• Book Rating: 2/5

I would have loved this at 9 or 10. It is VERY young stuff. The plots are silly and forced. And Card's repeated tendency to write "well maybe he know that she knows. Or maybe he knows that she knows that he knows." OMG, it was so driving me crazy. If you are 10 and reading this review, go for it. Older than 10, don't waste your time.

painful

Written by justin on July 11th, 2009

  • Book Rating: 2/5

I did not read Ender's Game so maybe that is why I did not enjoy it. I found this book to be seriously lacking in many areas. Also I am in my late thirties. The plot of the story has potential and could have been interesting but the amount of holes in the characters personailties gets frustrating and booring after a while. The characters are simplistic. The author spends most of the book describing Bean's thoughts and reasoning and it is very redundant. No offence to anyone but for me this is at best for young teenagers. I did enjoy the start but wanted throw my Ipod in a puddle by the end.

The Story of Bean

Written by BKB from Adelanto, CA on December 22nd, 2007

  • Book Rating: 5/5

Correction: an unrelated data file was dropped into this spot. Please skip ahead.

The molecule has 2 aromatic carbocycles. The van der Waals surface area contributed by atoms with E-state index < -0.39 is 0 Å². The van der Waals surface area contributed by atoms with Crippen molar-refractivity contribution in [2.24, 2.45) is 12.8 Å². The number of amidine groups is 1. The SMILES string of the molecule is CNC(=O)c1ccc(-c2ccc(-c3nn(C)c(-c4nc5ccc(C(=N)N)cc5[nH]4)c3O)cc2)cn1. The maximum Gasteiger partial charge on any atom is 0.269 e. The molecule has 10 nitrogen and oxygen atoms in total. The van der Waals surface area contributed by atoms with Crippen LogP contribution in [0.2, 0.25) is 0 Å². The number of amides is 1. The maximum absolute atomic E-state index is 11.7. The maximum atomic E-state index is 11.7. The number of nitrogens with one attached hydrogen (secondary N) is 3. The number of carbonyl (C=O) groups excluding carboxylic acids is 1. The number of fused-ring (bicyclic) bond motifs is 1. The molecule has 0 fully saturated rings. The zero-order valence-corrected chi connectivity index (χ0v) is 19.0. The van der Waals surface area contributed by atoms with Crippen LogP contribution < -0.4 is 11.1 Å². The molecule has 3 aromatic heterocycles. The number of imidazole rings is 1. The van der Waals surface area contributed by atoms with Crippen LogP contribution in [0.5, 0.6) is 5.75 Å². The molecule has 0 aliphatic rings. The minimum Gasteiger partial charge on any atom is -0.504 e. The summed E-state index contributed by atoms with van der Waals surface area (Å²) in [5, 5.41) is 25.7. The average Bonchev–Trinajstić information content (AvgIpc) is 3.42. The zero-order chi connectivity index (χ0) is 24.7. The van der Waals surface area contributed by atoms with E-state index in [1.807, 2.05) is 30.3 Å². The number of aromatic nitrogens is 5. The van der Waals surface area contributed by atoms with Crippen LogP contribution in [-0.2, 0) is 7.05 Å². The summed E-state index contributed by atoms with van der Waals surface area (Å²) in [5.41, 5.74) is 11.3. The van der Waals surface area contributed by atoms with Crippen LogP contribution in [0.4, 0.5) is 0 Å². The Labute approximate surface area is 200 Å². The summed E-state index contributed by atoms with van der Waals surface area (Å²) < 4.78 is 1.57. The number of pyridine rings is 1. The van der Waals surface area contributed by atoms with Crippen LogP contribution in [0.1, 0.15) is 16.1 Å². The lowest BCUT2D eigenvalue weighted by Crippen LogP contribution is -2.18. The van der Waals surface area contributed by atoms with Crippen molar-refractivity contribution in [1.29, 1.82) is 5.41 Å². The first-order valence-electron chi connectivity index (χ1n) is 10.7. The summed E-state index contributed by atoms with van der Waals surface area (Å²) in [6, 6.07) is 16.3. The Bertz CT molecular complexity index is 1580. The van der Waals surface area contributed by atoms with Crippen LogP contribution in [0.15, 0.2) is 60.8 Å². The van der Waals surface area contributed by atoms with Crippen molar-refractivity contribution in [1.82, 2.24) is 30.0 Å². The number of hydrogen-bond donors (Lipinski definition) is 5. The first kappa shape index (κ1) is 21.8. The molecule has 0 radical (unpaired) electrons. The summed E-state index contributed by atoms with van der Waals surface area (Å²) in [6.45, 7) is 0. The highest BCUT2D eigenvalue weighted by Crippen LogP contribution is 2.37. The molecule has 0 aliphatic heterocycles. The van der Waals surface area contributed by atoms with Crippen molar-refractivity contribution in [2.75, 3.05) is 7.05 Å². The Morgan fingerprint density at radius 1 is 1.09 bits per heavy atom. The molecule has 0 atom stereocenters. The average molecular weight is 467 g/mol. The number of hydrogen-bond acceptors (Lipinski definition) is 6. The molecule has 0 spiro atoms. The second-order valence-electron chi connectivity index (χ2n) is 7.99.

In this volume, Card takes readers back to the origins of the small Dragon Army soldier Bean and his introduction into the Battle School. Not so much a sequel, this companion tale explores how the other children viewed Ender Wiggins and also what happened after he left the Battle School. The back story to Bean is fanatastic and Orson Scott Card brilliantly weaves a tale within a tale while setting the basis for a new series unto itself.

Bean

Written by Barb Gardner on November 8th, 2007

  • Book Rating: 5/5

This is the first book to completely capture my imagination in ages! I loved the underlying truths fleshed out and applied -- such as family being the beginning of civilization; the deceptive trap of total control; the power of individual ability united, etc.